In one aspect, the present invention is a method of reconfiguring a radio telecommunications network to provide service to a mobile station (MS). The MS communicates with the network via a satellite and a satellite gateway, and the method reconfigures the network to provide service to the MS when the gateway fails. The method includes the steps of storing in a home location register (HLR) a plurality of primary gateways, and an associated backup gateway for each primary gateway in the network; notifying the HLR that the primary gateway serving the MS has failed; and selecting, by the HLR, the associated backup gateway to serve the MS. The method also includes reconfiguring the backup gateway to cover the service area of the primary gateway, and notifying the MS that the backup gateway has replaced the primary gateway as the MS's serving gateway. The method may also include storing a location area for the MS in the HLR whenever the MS performs a location update, and sending the location area from the HLR to the backup gateway to facilitate paging the MS.
In another aspect, the present invention is a method of re-routing an incoming call to the MS when the gateway fails. The method includes the steps of storing in a home location register (HLR) a plurality of primary gateways, and an associated backup gateway for each primary gateway in the network; notifying the HLR that the primary gateway serving the MS has failed; and selecting, by the HLR, the associated backup gateway to serve the MS. The method also includes reconfiguring the backup gateway to cover the service area of the primary gateway; notifying the MS that the backup gateway has replaced the primary gateway as the MS's serving gateway; receiving the incoming call in a gateway mobile switching center (G-MSC); and requesting, by the G-MSC, routing information from the HLR. This is followed by requesting, by the HLR, a routing number from the backup gateway serving the called MS; providing, by the HLR, subscriber data for the called MS to the backup gateway; returning, by the backup gateway, a routing number to the HLR; returning, by the HLR, the routing number to the G-MSC; and routing the call from the G-MSC to the backup gateway.
In yet another aspect, the present invention is a method of routing an incoming call for the MS to voice mail when the satellite fails. The method includes reporting to the HLR that the satellite has failed; receiving the incoming call in a gateway mobile switching center (G-MSC); and requesting, by the G-MSC, routing information from the HLR. This is followed by returning an instruction from the HLR to the G-MSC to route the call to voice mail; and immediately routing the call to voice mail by the G-MSC. In a radio telecommunications network in which the G-MSC is connected to the HLR via the failed satellite link, the method includes the steps of instructing the G-MSC to route all calls requiring access to the HLR directly to voice mail; receiving an incoming call in the G-MSC which requires access to the HLR; and immediately routing the call to voice mail by the G-MSC.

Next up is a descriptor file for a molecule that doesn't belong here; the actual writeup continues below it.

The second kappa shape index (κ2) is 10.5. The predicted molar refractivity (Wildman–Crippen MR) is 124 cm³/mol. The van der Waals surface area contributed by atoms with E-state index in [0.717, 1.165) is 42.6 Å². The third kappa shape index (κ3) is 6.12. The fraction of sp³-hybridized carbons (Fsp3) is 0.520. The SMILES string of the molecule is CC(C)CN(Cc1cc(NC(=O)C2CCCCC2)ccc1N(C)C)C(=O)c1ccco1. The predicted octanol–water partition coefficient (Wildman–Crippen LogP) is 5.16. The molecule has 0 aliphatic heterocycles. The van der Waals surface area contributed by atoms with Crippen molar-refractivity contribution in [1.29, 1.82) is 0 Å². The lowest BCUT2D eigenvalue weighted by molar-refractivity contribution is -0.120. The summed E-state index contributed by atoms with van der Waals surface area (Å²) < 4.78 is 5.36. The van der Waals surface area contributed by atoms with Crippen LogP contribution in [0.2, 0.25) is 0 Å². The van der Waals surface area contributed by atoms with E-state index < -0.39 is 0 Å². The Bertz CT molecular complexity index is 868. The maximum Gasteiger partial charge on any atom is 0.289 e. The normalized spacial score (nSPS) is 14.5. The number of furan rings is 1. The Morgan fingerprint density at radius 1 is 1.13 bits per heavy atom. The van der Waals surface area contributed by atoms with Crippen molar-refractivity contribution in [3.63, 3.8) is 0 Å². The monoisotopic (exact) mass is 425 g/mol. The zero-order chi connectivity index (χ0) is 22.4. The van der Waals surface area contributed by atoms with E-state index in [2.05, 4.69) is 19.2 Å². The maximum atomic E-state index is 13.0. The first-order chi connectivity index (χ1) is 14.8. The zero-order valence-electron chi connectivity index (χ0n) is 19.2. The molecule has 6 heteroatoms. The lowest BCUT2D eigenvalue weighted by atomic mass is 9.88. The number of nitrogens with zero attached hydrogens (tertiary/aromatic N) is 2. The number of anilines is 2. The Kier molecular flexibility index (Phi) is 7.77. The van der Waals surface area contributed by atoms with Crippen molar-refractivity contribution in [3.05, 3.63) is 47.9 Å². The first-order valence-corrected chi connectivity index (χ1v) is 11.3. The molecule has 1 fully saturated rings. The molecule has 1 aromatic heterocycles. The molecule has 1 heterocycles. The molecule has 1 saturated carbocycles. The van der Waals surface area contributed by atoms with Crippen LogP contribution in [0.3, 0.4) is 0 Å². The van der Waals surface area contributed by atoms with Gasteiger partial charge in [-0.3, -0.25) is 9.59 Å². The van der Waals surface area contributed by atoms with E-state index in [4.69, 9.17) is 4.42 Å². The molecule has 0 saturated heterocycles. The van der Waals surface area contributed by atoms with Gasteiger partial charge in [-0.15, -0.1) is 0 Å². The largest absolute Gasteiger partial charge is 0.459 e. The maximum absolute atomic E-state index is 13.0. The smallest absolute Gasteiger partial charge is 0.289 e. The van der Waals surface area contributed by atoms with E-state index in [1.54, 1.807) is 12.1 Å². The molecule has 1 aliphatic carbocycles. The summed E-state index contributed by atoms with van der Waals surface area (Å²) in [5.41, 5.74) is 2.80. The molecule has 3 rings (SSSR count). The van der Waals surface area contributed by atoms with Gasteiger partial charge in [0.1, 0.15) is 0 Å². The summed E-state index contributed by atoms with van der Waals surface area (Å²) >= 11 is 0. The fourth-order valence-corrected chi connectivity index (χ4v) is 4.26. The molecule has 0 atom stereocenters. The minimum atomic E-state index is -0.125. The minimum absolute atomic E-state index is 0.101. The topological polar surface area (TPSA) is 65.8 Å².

The invention will be better understood and its numerous objects and advantages will become more apparent to those skilled in the art by reference to the following drawings, in conjunction with the accompanying specification, in which:
FIG. 1 (Prior Art) is a simplified block diagram of the link between a satellite gateway and a mobile station in an existing radio telecommunications network;
FIG. 2 (Prior Art) is a message flow diagram illustrating the flow of messages between the nodes of the telecommunications network of FIG. 1 when a mobile-terminating call is routed to a mobile station;
FIG. 3 is a message flow diagram illustrating the modified flow of messages between the nodes of a telecommunications network in accordance with the teachings of the present invention when a satellite gateway fails;
FIG. 4 is a message flow diagram illustrating the modified flow of messages between the nodes of a telecommunications network in accordance with the teachings of the present invention when a satellite fails or a radio link is degraded; and
FIG. 5 is a message flow diagram illustrating the actions taken by a Gateway Mobile Switching Center (G-MSC) in accordance with the teachings of the present invention when a satellite link fails between the G-MSC and a Home Location Register (HLR).
In the present invention, when a satellite gateway fails, the satellite is accessed through a backup gateway which is still operational. When a satellite fails or the radio link is degraded, the present invention recognizes the problem early, and immediately forwards the call to voice mail. The present invention is applicable whether satellites are geostationary or in mid-earth orbit.